Report Card Woes

, Lindalyn Kakadelis, Leave a comment

The U.S. Department of Education released the “Nation’s Report Card”: state-by-state results from the 2005 National Assessment of Educational Progress (NAEP). Did American public schools make the grade? The answer is an unsatisfying “not really.” While math scores are generally up across the country for fourth- and eighth-graders, reading scores are stagnant for fourth-graders, and dropping for eighth-graders. Racial achievement gaps are closing, but are doing so at a snail’s pace.

Response has been mixed, with President Bush calling the results “encouraging,” while others suggest the scores are nothing to celebrate. Both the U.S. Department of Education and the North Carolina Department of Public Instruction released statements with the usual political spin, but also expressed concern about the lack of reading achievement.

While some may claim that stricter federal standards have failed, Tom Loveless, a senior fellow at the Brookings Institution (quoted in the Washington Post), cautions against tying scores directly to No Child Left Behind. “Let’s put it this way. Reading scores were flat and math scores on the rise before No Child Left Behind, and reading scores are flat and math scores are still up after No Child Left Behind. It’s impossible to know whether NCLB had an impact − either positively or negatively.”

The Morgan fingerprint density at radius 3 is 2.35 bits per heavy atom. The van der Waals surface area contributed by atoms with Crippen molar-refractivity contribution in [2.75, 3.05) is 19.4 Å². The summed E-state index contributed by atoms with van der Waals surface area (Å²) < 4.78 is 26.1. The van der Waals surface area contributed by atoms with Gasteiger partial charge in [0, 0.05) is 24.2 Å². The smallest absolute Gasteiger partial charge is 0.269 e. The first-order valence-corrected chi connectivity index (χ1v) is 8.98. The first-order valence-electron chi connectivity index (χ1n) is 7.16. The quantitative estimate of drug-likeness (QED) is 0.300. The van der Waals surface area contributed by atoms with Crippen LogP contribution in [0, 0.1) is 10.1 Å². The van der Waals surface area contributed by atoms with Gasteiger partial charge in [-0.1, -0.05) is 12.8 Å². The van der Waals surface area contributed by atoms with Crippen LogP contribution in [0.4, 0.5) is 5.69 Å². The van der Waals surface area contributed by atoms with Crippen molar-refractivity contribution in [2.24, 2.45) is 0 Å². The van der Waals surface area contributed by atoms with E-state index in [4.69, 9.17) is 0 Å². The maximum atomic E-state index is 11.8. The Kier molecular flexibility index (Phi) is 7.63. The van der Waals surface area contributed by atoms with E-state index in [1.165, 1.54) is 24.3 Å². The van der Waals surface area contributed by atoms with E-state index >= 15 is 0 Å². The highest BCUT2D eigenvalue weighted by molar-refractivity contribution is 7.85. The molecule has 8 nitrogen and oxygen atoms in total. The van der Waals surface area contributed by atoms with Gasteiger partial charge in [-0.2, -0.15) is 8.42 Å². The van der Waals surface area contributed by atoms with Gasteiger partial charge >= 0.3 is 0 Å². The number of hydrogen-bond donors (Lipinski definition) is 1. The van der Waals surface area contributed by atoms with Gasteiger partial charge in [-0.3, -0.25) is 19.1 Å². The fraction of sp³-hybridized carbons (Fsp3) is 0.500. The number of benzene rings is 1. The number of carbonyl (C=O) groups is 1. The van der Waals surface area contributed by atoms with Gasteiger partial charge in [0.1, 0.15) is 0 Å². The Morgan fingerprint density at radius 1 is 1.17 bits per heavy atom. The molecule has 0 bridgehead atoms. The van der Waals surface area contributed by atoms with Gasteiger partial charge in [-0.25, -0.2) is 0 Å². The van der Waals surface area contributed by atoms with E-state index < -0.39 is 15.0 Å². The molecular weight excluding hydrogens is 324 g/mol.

What about North Carolina? Between 2003-2005, fourth- and eighth-grade math scores remained the same (with 47 percent of students proficient or above in fourth grade, and 39 percent proficient or above in eighth grade). Reading scores for fourth- and eighth-graders spiraled down (from 41 to 36 percent proficient or above in fourth grade, and from 31 to 29 percent proficient or above in eighth grade). Do we dare compare taxpayers’ annual increased financial investment with these results?

A recent data analysis by Education Trust singles out North Carolina for universally low reading performance, noting that in 2005, reading scores fell for every demographic group of fourth-graders. A report by the Public School Forum indicates that North Carolina was one of two states (along with West Virginia) that had statistically significant declines in the reading performance of both fourth- and eighth-graders

What about charter schools? Overall, NAEP scores reveal encouraging trends for these schools, with a caveat or two. According to the National Alliance for Public Charter Schools, charter students made particularly strong gains in reading, outpacing students in traditional public schools, whose scores have remained unchanged since 2003. African-American, Latino, and low-income charter students also read better than their fourth-grade peers in traditional public schools; in fact, Hispanic fourth-graders in charter schools posted 10-point gains over their non-charter counterparts. In eighth grade, however, NAEP scores show charter school students trailing their peers in public schools in reading and math.

In the end, how should we interpret these results? The bottom line is that well more than half of the public school students in our state − from all walks of life − can’t read at proficient levels. If that doesn’t galvanize us into reforming our schools, what will?

To learn more about student achievement, as well as the latest education news, visit the Alliance online at